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National Hurricane Center forecasters upped the odds for a tropical system developing in the Gulf of Mexico on Wednesday morning to 60 percent.
In an 8 a.m. advisory, forecasters said conditions remain more favorable for the sloppy storm to become better organized as it moves north from the coast of Belize and into the Gulf. Whether or not it forms, it’s still expected to dump heavy rain across soggy South Florida, which in some places is already in danger of breaking monthly rainfall records.
The storm, the first officially designated invest of the season, remained near the coast of northeast Belize Wednesday morning. Over the next few days, strong upper level winds are expected to keep it in check. But as it moves north into the central Gulf over waters just warm enough to fuel development, it’s expected to encounter more friendly conditions.
If a tropical depression or storm forms, it’s likely to happen in the northern Gulf, sparing South Florida. However, forecasters say more heavy rain is still likely, drenching an already saturated South Florida.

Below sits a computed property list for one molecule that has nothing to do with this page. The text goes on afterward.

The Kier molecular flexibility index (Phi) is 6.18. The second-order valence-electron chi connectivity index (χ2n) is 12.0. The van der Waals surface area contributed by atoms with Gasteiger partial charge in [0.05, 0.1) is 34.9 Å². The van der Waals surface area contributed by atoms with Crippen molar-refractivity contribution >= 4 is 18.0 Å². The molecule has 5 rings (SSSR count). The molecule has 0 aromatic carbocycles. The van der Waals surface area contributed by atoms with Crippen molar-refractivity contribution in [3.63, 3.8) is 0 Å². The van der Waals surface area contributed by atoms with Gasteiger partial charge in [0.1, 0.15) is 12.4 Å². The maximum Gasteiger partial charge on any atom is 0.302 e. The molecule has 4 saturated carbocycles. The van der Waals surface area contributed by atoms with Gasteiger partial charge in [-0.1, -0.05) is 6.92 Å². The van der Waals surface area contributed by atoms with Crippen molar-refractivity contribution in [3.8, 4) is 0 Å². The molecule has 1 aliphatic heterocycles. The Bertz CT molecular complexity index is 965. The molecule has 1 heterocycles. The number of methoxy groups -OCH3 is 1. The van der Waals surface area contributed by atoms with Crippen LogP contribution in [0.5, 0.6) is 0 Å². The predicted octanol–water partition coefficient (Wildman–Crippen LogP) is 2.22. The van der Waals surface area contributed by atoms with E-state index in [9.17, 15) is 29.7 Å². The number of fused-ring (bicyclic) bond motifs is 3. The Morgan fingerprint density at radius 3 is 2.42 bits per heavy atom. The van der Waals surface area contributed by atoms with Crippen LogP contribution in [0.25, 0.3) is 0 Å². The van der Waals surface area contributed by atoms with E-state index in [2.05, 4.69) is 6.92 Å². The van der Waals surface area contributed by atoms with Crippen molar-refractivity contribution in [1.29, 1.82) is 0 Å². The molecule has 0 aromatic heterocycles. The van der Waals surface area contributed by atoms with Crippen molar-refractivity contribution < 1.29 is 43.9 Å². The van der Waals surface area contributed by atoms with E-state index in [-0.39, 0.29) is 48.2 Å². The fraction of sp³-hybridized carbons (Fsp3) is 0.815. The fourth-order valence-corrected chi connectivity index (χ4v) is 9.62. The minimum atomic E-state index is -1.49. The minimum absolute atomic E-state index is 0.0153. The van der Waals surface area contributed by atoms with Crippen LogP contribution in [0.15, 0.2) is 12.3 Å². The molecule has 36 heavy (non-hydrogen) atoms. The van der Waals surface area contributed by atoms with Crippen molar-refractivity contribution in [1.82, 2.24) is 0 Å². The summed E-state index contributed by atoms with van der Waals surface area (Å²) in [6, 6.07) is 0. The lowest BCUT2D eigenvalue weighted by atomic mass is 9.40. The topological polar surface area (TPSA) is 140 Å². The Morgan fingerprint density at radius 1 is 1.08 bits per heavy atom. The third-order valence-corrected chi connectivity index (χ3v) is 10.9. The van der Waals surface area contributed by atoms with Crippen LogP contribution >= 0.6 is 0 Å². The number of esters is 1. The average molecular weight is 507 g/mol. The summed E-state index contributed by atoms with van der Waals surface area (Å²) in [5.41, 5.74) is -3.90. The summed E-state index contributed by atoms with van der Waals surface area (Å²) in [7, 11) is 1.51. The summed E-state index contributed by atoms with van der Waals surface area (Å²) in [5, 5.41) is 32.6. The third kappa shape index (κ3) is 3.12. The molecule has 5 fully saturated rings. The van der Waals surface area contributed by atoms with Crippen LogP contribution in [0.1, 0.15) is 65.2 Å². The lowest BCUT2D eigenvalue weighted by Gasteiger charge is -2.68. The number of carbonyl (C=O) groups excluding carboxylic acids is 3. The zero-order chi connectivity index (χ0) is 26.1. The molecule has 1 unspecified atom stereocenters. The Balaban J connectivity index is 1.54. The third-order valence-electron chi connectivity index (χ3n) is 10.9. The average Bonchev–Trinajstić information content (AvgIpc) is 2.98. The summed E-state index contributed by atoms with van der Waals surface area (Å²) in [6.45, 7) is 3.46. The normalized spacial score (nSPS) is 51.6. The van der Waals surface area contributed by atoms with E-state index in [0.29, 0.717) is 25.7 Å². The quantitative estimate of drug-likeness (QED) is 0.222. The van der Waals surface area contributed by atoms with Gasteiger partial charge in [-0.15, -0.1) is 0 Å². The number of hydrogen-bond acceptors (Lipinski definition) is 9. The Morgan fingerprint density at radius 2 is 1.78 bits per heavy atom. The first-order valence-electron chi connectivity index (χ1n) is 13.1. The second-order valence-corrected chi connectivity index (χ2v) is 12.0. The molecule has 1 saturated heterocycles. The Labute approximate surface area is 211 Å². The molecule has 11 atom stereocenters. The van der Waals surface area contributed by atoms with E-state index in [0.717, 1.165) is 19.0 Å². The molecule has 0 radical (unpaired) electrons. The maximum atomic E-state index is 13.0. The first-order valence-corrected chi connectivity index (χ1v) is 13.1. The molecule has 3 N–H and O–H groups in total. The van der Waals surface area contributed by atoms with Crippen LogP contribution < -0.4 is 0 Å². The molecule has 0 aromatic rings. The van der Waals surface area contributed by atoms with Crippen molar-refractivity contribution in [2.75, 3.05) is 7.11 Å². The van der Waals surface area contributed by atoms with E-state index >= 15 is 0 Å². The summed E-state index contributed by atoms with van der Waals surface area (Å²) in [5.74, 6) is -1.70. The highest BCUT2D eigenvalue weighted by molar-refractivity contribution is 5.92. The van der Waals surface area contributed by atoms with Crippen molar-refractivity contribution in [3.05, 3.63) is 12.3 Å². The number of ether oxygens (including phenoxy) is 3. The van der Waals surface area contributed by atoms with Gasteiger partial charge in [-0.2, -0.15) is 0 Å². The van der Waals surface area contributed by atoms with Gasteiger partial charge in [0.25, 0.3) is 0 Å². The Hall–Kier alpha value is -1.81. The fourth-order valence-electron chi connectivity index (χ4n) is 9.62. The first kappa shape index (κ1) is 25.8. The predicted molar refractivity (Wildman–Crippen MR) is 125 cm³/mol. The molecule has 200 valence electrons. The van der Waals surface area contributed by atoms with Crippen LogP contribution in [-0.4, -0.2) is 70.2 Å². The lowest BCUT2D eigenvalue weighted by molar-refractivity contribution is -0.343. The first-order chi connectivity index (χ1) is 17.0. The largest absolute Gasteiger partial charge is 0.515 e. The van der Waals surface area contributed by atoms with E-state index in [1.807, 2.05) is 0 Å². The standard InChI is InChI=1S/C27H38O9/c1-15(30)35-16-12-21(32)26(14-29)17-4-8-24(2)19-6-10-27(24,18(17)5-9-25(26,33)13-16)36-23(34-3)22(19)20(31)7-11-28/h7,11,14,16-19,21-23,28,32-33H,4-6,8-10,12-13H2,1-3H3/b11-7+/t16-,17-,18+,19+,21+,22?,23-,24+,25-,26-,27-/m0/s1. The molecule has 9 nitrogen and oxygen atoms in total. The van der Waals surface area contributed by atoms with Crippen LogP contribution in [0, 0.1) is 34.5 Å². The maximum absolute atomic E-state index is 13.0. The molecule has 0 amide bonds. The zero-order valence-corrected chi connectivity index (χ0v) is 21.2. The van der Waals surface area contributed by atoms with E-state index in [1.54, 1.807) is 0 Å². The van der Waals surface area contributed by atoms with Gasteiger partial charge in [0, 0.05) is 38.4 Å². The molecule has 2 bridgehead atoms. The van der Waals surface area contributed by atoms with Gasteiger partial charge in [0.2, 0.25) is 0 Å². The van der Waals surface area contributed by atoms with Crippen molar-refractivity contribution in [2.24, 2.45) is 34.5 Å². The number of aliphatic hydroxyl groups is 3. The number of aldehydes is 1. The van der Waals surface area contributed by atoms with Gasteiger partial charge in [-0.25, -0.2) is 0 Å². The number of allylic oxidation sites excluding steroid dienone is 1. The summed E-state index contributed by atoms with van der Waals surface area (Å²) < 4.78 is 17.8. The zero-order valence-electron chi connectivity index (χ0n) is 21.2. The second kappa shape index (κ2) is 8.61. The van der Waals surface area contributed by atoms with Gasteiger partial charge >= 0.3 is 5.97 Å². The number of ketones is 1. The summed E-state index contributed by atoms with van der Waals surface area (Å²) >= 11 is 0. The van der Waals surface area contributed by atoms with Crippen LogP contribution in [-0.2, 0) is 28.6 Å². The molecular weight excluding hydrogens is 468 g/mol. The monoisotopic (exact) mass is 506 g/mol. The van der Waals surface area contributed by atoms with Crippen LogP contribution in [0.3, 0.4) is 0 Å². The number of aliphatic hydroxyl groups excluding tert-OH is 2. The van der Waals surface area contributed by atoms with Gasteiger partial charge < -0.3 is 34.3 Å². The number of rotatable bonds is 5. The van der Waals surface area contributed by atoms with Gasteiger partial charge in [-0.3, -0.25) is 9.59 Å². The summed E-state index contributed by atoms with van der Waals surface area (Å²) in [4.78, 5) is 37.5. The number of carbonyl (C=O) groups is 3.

Over the last month, nearly eight inches have fallen along the coast in Miami-Dade County, according to the South Florida Water Management District. Broward County’s coast has received 12.24 inches, more than three times it’s normal amount for the month.
If a system does form — the first named storm will be Alberto — it comes just days before the official start of the hurricane season on June 1. The system is also the season’s first invest, a designation created by the hurricane center last year for system’s brewing close to land and intended to give emergency managers more time to prepare. The designation does not mean a system is any more likely to form.
Since flooding is the leading cause of death linked to tropical systems, forecasters have put more effort into warnings about rainfall. Hurricane Harvey led to more than 80 deaths in Texas last year after getting unprecedented rain, with a new U.S. record set at more than 60 inches. In addition to rain, forecasters must also coordinate storm surge warnings.
This year, the National Oceanic and Atmospheric Administration plans to issue more specific rain hazard maps predicting levels of risk, although modeling still falls short for incorporating surge.
“You can see there’s lots of pieces to this puzzle and that’s why it’s such a challenge.” said NOAA meteorologist Lance Wood.
Follow Jenny Staletovich on Twitter @jenstaletovich